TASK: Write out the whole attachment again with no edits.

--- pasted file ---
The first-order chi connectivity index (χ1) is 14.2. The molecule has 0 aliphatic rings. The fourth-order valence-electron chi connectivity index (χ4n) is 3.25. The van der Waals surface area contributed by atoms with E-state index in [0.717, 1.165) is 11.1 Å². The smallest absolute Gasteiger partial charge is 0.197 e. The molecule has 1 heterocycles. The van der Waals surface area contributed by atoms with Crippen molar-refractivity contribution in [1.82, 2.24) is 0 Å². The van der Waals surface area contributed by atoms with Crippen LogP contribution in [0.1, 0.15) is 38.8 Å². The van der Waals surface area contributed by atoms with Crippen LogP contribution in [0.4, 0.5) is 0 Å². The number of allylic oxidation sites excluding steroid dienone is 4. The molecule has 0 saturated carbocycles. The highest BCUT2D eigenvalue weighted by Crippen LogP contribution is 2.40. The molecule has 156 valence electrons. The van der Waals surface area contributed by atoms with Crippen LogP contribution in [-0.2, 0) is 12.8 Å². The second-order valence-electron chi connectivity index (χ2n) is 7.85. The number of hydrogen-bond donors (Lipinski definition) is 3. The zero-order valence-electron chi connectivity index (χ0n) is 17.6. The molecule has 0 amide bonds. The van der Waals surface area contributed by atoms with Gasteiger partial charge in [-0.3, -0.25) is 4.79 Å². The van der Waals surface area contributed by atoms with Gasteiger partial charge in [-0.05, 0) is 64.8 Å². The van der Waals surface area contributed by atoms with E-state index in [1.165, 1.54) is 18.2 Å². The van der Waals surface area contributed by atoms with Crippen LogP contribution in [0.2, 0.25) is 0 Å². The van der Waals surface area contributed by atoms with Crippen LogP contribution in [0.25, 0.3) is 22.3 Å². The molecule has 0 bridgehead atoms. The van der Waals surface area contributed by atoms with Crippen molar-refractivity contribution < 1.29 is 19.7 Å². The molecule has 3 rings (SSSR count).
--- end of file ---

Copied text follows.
The first-order chi connectivity index (χ1) is 14.2. The molecule has 0 aliphatic rings. The fourth-order valence-electron chi connectivity index (χ4n) is 3.25. The van der Waals surface area contributed by atoms with E-state index in [0.717, 1.165) is 11.1 Å². The smallest absolute Gasteiger partial charge is 0.197 e. The molecule has 1 heterocycles. The van der Waals surface area contributed by atoms with Crippen molar-refractivity contribution in [1.82, 2.24) is 0 Å². The van der Waals surface area contributed by atoms with Crippen LogP contribution in [0.1, 0.15) is 38.8 Å². The van der Waals surface area contributed by atoms with Crippen LogP contribution in [0.4, 0.5) is 0 Å². The number of allylic oxidation sites excluding steroid dienone is 4. The molecule has 0 saturated carbocycles. The highest BCUT2D eigenvalue weighted by Crippen LogP contribution is 2.40. The molecule has 156 valence electrons. The van der Waals surface area contributed by atoms with Crippen LogP contribution in [-0.2, 0) is 12.8 Å². The second-order valence-electron chi connectivity index (χ2n) is 7.85. The number of hydrogen-bond donors (Lipinski definition) is 3. The zero-order valence-electron chi connectivity index (χ0n) is 17.6. The molecule has 0 amide bonds. The van der Waals surface area contributed by atoms with Gasteiger partial charge in [-0.3, -0.25) is 4.79 Å². The van der Waals surface area contributed by atoms with Gasteiger partial charge in [-0.05, 0) is 64.8 Å². The van der Waals surface area contributed by atoms with E-state index in [1.165, 1.54) is 18.2 Å². The van der Waals surface area contributed by atoms with Crippen LogP contribution in [0.2, 0.25) is 0 Å². The van der Waals surface area contributed by atoms with Crippen LogP contribution in [0.25, 0.3) is 22.3 Å². The molecule has 0 bridgehead atoms. The van der Waals surface area contributed by atoms with Crippen molar-refractivity contribution < 1.29 is 19.7 Å². The molecule has 3 rings (SSSR count).